In recent years we’ve witnessed the introduction of web 2.0 tools which are now incorporated in our daily lives.
Many people are now accessing learning ‘on the go‘ through the use of tablets and smart phones, which has led to the creation of new platforms that are not just for workplace learning but also for real time communication with others. This foundation has been built on the successes of social platforms like Facebook, LinkedIn, Wikipedia and Twitter. Given the easy accessibility of such platforms, employees are now on the hunt for ever-quicker methods of learning.
Arguably this trend could be considered risky in a business context, given that learning content isn’t always moderated. But in a broader sense, what does it mean for workplace learning going forward – and how has it already changed things?
If you consider push learning (e.g. delivered by a corporate or university online learning management system), content tends to be delivered in a very prescriptive manner. This can lead to reduced engagement with the end user or even a sense of apathy. Employees are more interested in learning technology which is flexible and scalable for their individual needs – which is why instructional designers spend hours creating interactive SCORM content packages. Since large corporations have strategic plans and operating rules in place, most DO rely on this ‘prescriptive’ method of learning, and indeed using the blended learning approach they can achieve satisfactory levels of return on investment. But, are they missing an opportunity? If learning was less prescriptive, would organisations gain from better engagement with the user and their needs?
Most learning management systems feature a training course-style environment which employees can access 24/7 (managers tend to focus more on the reporting and team aspects). As ‘out of the box’ learning management systems become more associated with prescriptive, push-learning approaches, they are in danger of becoming extinct. Why? Because the success of a learning management system is based on activity in my opinion, and if the system is inactive then it may as well not be there.
Many learning management systems on the market also have a per-user licensing model which means that even if a organisation wants to roll out a compliance course for a few months they cannot then archive those users and pay less per month. In effect, this means they are paying for users who are not ‘using’ the system but like any corporation they can’t afford to remove these users from the system as they are required to keep records…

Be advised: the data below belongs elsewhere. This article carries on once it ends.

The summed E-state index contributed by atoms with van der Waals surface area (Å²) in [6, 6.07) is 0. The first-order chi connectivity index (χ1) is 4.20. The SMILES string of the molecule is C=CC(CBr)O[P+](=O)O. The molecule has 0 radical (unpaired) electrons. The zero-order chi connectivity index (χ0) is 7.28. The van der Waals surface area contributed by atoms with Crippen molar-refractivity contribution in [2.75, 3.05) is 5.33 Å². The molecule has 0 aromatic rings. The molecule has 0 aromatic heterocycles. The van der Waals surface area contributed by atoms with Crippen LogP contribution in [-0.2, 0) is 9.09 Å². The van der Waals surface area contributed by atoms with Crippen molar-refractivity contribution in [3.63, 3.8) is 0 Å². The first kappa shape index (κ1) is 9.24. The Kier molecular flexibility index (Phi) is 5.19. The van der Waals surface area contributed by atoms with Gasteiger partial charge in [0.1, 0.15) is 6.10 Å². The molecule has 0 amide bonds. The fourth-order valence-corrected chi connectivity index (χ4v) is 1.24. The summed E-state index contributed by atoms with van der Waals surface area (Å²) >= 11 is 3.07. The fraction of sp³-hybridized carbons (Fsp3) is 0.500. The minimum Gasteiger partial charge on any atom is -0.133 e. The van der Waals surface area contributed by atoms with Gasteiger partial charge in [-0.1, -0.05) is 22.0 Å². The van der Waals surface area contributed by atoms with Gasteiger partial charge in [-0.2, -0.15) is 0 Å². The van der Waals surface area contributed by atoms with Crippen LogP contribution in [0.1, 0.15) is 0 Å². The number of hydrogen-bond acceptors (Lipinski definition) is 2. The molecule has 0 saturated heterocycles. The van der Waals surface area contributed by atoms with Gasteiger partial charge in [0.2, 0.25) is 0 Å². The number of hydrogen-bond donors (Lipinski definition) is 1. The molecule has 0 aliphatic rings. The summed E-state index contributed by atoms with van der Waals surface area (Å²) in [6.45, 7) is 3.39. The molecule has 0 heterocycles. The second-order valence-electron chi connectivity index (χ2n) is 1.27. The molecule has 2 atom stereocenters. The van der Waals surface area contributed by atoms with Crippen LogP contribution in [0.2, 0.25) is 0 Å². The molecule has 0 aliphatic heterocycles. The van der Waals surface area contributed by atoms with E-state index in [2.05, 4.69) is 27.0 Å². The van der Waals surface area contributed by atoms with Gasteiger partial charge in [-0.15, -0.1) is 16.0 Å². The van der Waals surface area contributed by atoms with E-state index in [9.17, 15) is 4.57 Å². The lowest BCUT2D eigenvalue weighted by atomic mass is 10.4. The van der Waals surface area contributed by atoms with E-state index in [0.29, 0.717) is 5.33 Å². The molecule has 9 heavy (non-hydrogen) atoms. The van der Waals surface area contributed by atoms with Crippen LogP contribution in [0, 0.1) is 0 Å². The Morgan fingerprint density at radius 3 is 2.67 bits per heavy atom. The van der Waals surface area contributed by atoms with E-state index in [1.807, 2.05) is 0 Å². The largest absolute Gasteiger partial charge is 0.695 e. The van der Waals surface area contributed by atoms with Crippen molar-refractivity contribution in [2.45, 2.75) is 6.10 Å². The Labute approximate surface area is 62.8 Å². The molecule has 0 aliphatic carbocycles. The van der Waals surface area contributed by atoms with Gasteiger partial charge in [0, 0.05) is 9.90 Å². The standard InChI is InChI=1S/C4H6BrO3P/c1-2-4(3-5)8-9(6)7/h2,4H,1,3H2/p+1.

So, the opposite of push is pull – right? That’s correct – and this means not creating a prescriptive ghost town for employees to ‘get in and more importantly out of’! With a more interactive approach, users become more and more intrigued by the potential of the platform which then becomes something second nature to them (a bit like a iPhone to many readers of this article!).
As we see the market shifting, we believe the most successful learning is going to be done ‘on the fly’ where learners may meet one to one and then continue their learning online to complete actions from their meeting. They then may meet again and invite others to collaborate with them. This type of learning is becoming more and more social with content that includes rewards/likes and comments sections – giving employees the interaction and recognition they need in the workplace, not just a static PASS or FAIL at the end of a course.
So, what’s the future for social based learning? New learning platforms are already being developed to provide this pull element of learning. The big question is how these platforms can remain tailored to any individual organisation when deployed as part of a SaaS model. Most of these social learning platforms are very much a carbon copy of Facebook and its ilk, and only have a few learning concepts in place; they lack the full suite of learning that a learning management system does. Perhaps we’re all still waiting for the next platform innovation that will revolutionise online learning…